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Photo courtesy Joshua Huston

This week's review of The Walrus and the Carpenter was contentious, to say the least. There are people who love this

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Friday Food Porn: Through the Looking Glass With The Walrus and the Carpenter

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Photo courtesy Joshua Huston

This week's review of The Walrus and the Carpenter was contentious, to say the least. There are people who love this place--who seem to have sworn some kind of personal blood oath of allegiance to the few bar seats and handful of tables that make up its dining room and will turn on anyone who says it is anything less than the greatest restaurant in the city.

And I get it. I understand that kind of loyalty, and have felt it before myself. To a certain extent, I can even agree with them: The oysters here are outstanding, the vibe so rustic and vital that there are moments where The Walrus and the Carpenter can feel like the new, warm, and juicy center of the Ballard restaurant scene.

Unfortunately, I also had some problems with the place, which is where me and the acolytes diverge . . .

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Photo courtesy Joshua Huston

"He orders carefully, in a pattern that makes sense only to him--bouncing around among the 10 or so different varieties on offer, pairing this with this and that with that. He talks to the server working the bar, asking her about the different properties of the Kusshi, the Eagle Rock, and the Olympia--which are sweet, which are metallic, and which carry the sharpest, most flooding sting of the sea. To her credit, she is able to answer most of his questions. She helps him pair wines with them, and goes into detail about the home addresses of many of his selections.

The Blue Pool oysters are from Hood Canal, grown in bags and tumbled clean. They're small, salty in the liquor, and briny in the meat. The Sweetwater are from Lopez Island, the Kusshi from Deep Bay, B.C., with long, deep shells and a delicate, clean flavor. With them, a bottle of white, a French petit Chablis, or a Pouilly-Fumé."

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Photo courtesy Joshua Huston

"I order fried brussels sprouts, which come burnt and bordering on impossible to eat. The potato gratin is thick and heavy, with leeks adding a vegetable greenness but no savor and the Cantal cheese béchamel overpowering the delicate, layered slices of potato. It too is burnt, the surface having gotten the worst of the salamander's heat--bubbling up into a brown crust, shading over to black--that does nothing good for the flavor. Just a touch of burnt cheese, like a whisper of scorched garlic, will ruin even the most carefully conceived dish."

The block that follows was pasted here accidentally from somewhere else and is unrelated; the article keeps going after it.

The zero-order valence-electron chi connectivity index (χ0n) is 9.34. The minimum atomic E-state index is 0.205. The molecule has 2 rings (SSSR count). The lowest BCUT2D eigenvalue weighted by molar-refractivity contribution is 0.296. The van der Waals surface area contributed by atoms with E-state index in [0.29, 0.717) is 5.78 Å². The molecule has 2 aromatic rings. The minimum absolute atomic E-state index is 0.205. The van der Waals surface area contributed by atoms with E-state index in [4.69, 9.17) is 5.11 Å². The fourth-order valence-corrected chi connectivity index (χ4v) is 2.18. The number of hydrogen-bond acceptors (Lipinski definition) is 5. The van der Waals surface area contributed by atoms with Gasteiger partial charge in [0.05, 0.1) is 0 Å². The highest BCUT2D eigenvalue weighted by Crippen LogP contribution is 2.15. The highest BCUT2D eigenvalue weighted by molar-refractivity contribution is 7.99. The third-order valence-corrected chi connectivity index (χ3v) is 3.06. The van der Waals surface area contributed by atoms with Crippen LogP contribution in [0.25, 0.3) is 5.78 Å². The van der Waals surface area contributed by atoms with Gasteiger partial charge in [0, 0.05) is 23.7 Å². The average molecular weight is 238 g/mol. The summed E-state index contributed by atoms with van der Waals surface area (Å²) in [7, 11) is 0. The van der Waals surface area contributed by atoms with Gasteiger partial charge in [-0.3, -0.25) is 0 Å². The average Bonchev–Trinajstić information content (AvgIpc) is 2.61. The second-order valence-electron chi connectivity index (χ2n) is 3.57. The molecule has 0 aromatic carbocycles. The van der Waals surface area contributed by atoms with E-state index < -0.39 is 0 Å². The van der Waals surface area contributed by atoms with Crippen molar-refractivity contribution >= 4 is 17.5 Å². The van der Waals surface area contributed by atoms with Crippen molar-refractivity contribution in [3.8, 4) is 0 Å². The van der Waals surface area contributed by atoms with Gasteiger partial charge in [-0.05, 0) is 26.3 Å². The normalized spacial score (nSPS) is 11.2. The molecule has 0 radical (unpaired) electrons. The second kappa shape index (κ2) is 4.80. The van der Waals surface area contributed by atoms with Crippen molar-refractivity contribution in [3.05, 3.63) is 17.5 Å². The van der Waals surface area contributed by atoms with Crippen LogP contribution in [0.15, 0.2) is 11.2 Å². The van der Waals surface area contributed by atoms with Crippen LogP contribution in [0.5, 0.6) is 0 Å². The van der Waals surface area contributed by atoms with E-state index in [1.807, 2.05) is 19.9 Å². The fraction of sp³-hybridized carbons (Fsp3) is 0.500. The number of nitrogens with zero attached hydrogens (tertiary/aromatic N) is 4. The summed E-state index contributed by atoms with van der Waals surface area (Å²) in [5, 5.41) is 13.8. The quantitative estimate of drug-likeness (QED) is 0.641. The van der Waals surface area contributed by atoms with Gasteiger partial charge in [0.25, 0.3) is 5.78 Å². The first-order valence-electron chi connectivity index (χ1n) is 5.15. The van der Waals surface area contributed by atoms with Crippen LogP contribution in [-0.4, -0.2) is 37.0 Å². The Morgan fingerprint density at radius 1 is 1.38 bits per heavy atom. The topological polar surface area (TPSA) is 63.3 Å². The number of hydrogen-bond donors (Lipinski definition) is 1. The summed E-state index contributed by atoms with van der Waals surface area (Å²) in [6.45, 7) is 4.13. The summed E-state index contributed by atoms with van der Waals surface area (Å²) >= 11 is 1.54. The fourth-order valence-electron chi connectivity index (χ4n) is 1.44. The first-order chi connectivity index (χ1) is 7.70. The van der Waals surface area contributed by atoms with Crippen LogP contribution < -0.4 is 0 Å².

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Photo courtesy Joshua Huston

"An order of fried oysters is huge: six or eight, of all different varieties, cornmeal-breaded and fried golden, served with a pale green cilantro aioli. And the slip of Delice du Jura, with a lace of balsamic vinegar and brandied cherries from the bar's stock of upscale garnishes, is excellent. Both of them arrive as no more than they absolutely need to be, but every other dish seems to have at least one too many ingredients or hands involved in its creation."

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Photo courtesy Joshua Huston

"Grilled sardines are excellent, and the ones off the grills at The Walrus and the Carpenter are finger-thick, fat with meat and cooked to a warm, greasy, and flaky perfection. The shallots add a spike of acid to cut the fattiness of the fish, and that's fine. Parsley tempers the sardines' fishiness a little. But then there are walnuts (more fat) and melted butter (even more fat). And where any two of these things would've been good, four additional flavors are just too much."

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Photo courtesy Joshua Huston

"It's the same with the smoked trout (served with pickled red onions and crème fraiche, which is fine, but then with lentils and walnuts on top of that) and the salmon tartare with apple and mint and horseradish and crème fraiche. But what kills me across all the plates I try is not just the overcomplication of things best kept simple, but the simple mistakes in execution that keep tripping up dishes that could be good. The fried oysters, for example, are mostly done perfectly--except for a couple little ones at the bottom of the plate which spent too long in the oil and came hard and dry and overdone. And a dessert order of warm banana bread was excellent, except for the part right in the middle which was still pasty and undercooked.

"Right now, The Walrus and the Carpenter might simply be going through a bad patch--the stress of handling overflow crowds night after night will eventually start to wear on any crew. But also, something about the construction of the menu speaks to an inability to find the middle ground between the austerity of the oyster and the complications of goose paté and white-anchovy tartine. For a restaurant which does its best work while doing nothing at all, I would hope that bringing the other side of the menu back into equilibrium would just be a matter of pulling back and simplifying."

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Photo courtesy Joshua Huston

"Two plates down and I catch myself glancing longingly at Staple & Fancy on the other side of the glass."

To read the full review of The Walrus and the Carpenter, click on through to this week's restaurant section. And to see more beautiful pictures of the food, the room, and the cooks hard at work, we've got the full slideshow right here.

 
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